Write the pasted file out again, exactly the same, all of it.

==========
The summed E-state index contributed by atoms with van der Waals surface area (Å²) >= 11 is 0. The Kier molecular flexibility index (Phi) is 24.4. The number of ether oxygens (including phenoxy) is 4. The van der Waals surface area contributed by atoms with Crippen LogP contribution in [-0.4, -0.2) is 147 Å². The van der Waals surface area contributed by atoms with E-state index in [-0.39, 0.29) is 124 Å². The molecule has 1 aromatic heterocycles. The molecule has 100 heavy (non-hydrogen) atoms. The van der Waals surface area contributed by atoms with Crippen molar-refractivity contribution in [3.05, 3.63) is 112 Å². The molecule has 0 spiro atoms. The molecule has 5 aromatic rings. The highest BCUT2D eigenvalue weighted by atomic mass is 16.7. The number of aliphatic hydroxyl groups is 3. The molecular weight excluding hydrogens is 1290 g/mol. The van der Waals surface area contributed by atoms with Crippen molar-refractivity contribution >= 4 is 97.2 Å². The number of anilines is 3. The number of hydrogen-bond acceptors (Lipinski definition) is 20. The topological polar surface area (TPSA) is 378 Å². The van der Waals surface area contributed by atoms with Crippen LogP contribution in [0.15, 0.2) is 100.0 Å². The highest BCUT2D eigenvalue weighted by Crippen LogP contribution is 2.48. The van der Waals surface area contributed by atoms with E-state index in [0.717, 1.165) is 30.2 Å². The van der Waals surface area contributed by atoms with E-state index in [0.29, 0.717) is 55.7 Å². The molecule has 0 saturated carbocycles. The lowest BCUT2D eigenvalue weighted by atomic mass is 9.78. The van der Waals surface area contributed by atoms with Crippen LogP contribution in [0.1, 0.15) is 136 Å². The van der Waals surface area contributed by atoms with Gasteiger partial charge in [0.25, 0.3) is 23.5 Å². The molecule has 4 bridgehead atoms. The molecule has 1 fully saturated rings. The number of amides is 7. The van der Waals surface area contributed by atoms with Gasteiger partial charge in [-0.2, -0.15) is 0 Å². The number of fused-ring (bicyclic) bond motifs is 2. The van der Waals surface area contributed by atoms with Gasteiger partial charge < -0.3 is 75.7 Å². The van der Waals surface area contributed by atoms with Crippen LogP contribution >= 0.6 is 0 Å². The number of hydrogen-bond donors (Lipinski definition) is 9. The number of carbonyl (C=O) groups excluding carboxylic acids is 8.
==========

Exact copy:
The summed E-state index contributed by atoms with van der Waals surface area (Å²) >= 11 is 0. The Kier molecular flexibility index (Phi) is 24.4. The number of ether oxygens (including phenoxy) is 4. The van der Waals surface area contributed by atoms with Crippen LogP contribution in [-0.4, -0.2) is 147 Å². The van der Waals surface area contributed by atoms with E-state index in [-0.39, 0.29) is 124 Å². The molecule has 1 aromatic heterocycles. The molecule has 100 heavy (non-hydrogen) atoms. The van der Waals surface area contributed by atoms with Crippen molar-refractivity contribution in [3.05, 3.63) is 112 Å². The molecule has 0 spiro atoms. The molecule has 5 aromatic rings. The highest BCUT2D eigenvalue weighted by atomic mass is 16.7. The number of aliphatic hydroxyl groups is 3. The molecular weight excluding hydrogens is 1290 g/mol. The van der Waals surface area contributed by atoms with Crippen molar-refractivity contribution >= 4 is 97.2 Å². The number of anilines is 3. The number of hydrogen-bond acceptors (Lipinski definition) is 20. The topological polar surface area (TPSA) is 378 Å². The van der Waals surface area contributed by atoms with Crippen LogP contribution in [0.15, 0.2) is 100.0 Å². The highest BCUT2D eigenvalue weighted by Crippen LogP contribution is 2.48. The van der Waals surface area contributed by atoms with E-state index in [0.717, 1.165) is 30.2 Å². The van der Waals surface area contributed by atoms with E-state index in [0.29, 0.717) is 55.7 Å². The molecule has 0 saturated carbocycles. The lowest BCUT2D eigenvalue weighted by atomic mass is 9.78. The van der Waals surface area contributed by atoms with Crippen LogP contribution in [0.1, 0.15) is 136 Å². The van der Waals surface area contributed by atoms with Gasteiger partial charge in [0.25, 0.3) is 23.5 Å². The molecule has 4 bridgehead atoms. The molecule has 1 fully saturated rings. The number of amides is 7. The van der Waals surface area contributed by atoms with Gasteiger partial charge in [-0.2, -0.15) is 0 Å². The number of fused-ring (bicyclic) bond motifs is 2. The van der Waals surface area contributed by atoms with Gasteiger partial charge < -0.3 is 75.7 Å². The van der Waals surface area contributed by atoms with Crippen LogP contribution >= 0.6 is 0 Å². The number of hydrogen-bond donors (Lipinski definition) is 9. The number of carbonyl (C=O) groups excluding carboxylic acids is 8.